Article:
For Wealthy Chinese, Bicycles Become Status Symbols
Rich Chinese are buying bicycles that cost more than the average citizen makes in three years, motivated by nostalgia for the days when two wheels were the primary means of transport.
China is now the world's biggest auto market, but high-end bike sales are expected to grow by 10 percent a year as they become a status symbol for wealthy executives.
Yu Yiqun, the creative director at an advertising company in the Chinese capital, cycles to work on his favorite bike - a 100,000 yuan ($16,000) handmade Alex Moulton.
"It might be the only one in Beijing. It's like the Rolls-Royce of bicycles. Very classical, purely hand-made," said the 40-year-old Yu, who has about 35 high-end bikes.
"I remember my father used to ride me to the city in the winter - about 40 kilometers and minus 30 degrees centigrade. Back then, it was a means of transport that fulfilled your dream of travelling afar, which was relatively cheap but required brawn."
Yu symbolizes a new bike culture in China, where wealthy, health-conscious executives are upgrading their lifestyle, in some cases abandoning flashy cars and taking to the road on high-end bicycles that can cost more than a car.
"Demand for mainstream luxury items such as premium cars, watches has come to a point of saturation. High-income groups now turn to high-end bikes to show off the uniqueness in taste and healthy lifestyle," said Zhou Jiannong, general manager of Rbike Networks in China.
Analysts estimate about 10 percent annual growth in the Chinese bicycle market over the next few years, with the high-end segment forecast to grow by as much as 15 percent a year.
Companies are also getting in on the act, with a Hong Kong-based supplier taking an order for 1,000 pricey bikes from a Chinese financial firm as a year-end bonus for employees.
"People are sick of conventional gifts such as wines and tobacco. For mainlanders, a bike is a great gift that shows your unique lifestyle," said Adam Wong, managing director at Hong Kong's Komda Bicycles.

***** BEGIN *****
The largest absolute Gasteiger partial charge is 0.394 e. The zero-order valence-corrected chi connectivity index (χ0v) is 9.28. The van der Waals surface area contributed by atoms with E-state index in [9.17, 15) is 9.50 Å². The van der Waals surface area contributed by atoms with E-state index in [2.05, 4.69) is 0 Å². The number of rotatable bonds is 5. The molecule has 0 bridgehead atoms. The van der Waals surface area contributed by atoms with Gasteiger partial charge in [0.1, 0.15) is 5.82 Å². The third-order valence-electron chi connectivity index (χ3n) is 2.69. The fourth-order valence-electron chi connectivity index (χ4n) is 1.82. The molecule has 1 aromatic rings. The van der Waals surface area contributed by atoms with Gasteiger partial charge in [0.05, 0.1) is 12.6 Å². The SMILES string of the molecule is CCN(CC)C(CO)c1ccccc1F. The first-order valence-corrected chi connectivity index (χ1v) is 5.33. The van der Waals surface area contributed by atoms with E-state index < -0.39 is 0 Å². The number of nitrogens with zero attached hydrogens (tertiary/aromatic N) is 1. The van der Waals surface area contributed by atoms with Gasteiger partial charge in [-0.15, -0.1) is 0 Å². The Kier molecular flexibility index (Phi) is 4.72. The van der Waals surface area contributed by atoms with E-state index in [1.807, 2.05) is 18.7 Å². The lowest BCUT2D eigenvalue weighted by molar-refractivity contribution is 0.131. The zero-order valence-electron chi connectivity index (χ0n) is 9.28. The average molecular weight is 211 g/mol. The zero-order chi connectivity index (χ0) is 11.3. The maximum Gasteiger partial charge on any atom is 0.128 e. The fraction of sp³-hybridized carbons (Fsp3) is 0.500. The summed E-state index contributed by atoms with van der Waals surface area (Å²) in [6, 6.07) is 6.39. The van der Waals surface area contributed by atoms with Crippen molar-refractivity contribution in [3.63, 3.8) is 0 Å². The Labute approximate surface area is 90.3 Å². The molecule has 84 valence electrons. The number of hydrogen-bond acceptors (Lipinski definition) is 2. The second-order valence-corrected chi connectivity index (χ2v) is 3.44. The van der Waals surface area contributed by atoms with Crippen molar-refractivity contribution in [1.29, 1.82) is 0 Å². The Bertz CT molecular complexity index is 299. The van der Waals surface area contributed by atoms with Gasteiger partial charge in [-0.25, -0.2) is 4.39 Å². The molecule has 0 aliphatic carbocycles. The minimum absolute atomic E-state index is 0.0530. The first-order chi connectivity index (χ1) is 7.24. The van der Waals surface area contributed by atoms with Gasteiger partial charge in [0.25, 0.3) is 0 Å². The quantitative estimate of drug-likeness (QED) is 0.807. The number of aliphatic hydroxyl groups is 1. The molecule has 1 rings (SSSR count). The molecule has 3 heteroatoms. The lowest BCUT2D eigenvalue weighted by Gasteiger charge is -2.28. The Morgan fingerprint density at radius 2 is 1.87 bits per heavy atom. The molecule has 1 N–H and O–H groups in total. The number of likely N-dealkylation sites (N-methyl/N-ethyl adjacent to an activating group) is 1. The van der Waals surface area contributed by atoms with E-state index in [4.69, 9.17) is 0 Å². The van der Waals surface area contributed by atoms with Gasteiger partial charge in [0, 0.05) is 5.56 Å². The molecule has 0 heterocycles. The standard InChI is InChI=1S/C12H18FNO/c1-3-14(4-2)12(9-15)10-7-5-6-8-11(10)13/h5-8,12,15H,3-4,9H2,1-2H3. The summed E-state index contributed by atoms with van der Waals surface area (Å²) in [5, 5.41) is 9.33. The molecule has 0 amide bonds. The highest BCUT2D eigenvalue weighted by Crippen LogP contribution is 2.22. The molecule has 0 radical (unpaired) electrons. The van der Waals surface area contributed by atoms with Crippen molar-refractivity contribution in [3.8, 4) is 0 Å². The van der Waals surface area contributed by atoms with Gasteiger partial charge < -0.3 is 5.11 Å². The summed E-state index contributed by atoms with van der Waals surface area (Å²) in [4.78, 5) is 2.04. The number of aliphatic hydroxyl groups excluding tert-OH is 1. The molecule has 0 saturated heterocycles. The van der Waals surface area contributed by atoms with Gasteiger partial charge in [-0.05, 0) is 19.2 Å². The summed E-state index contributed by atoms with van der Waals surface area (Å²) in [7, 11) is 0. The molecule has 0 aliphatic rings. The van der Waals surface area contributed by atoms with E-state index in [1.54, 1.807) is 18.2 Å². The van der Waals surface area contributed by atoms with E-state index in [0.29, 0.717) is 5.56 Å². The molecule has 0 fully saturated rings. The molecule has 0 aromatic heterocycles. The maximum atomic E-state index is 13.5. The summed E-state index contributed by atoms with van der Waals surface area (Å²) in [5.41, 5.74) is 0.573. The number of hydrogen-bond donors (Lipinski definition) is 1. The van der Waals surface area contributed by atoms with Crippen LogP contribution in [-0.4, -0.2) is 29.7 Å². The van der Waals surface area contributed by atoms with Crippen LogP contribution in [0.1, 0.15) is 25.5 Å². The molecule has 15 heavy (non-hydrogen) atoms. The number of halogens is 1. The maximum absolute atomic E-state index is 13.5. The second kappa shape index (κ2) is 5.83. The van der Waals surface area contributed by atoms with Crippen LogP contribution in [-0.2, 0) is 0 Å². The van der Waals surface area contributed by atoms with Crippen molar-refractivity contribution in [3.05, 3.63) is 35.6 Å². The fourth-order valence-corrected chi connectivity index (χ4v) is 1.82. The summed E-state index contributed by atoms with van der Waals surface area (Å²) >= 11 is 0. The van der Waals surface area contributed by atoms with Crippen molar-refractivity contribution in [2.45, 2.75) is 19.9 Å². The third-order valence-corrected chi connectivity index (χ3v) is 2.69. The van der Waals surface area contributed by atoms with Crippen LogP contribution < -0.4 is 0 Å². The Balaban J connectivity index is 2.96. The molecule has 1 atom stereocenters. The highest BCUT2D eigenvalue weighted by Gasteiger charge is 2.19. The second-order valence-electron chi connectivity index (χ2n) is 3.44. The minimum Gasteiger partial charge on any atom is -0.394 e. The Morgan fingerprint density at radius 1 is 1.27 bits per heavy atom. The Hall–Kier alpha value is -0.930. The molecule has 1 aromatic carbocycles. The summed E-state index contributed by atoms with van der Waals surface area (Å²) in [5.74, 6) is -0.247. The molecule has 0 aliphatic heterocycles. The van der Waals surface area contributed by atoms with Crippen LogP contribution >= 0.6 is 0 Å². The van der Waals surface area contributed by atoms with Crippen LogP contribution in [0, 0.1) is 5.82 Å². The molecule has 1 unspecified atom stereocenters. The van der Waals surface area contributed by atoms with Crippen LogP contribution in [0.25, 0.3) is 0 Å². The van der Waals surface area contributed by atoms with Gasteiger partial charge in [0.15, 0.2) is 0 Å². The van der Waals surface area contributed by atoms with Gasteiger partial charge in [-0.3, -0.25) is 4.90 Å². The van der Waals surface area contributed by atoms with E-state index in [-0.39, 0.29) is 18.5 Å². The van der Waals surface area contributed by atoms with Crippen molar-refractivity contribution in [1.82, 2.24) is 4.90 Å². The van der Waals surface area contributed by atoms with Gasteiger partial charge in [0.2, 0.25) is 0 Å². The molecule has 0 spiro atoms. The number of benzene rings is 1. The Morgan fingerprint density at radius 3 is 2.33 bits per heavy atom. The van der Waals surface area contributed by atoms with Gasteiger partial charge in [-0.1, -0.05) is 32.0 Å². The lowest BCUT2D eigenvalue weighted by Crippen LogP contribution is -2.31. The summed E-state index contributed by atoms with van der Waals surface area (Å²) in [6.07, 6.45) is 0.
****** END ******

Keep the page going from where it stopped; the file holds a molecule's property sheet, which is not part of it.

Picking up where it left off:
Wong declined to name the bank that had ordered the bikes, but he said they had an average price tag of 3,000 yuan ($480).
Fashion label Shanghai Tang, eager for a slice of this growing pie, teamed up with Dutch bike maker Colossi Cycling to make bicycles aimed specifically at China, where bike demand is estimated at about 28 million units a year
"The high-end sector is going to be the major source of growth in the Chinese market. In China, bikes are more than just a means of transportation. It has become a fashion," said Terry Liu, an analyst at Fubon Research in Taiwan.
It can cost up to HK$300,000 ($38,700) for an imported limited edition of expensive brands such as Italy's Colnago or France's Look, nearly 100 times the price of a Flying Pigeon, China's official bike since it was born in 1950.
But the cost as no object for many high-income Chinese looking for the best two-wheeled vehicle.
"For businessmen, they are not looking at the price. They are looking at the quality. They assemble their bike with import components in accordance to their taste and needs," said Zhang Lei, a director of a Zhuhai paper products supplier, who plans to spend 10,000 yuan to upgrade his current bike.
Yu, the advertising executive in Beijing, has orders in for four more hand-made bikes, expanding his vast collection which includes brands such as Trek, Bianchi and Colnago.
He and his wife have two cars but he says he doesn't drive.
"I always bring my bike when I go on a business trip," Yu said. "When I go to Harbin, I bring a small, folding bicycle since it's easier for me to get around the city. When I go to Dalian, I bring a bigger bike since it's a mountainous city."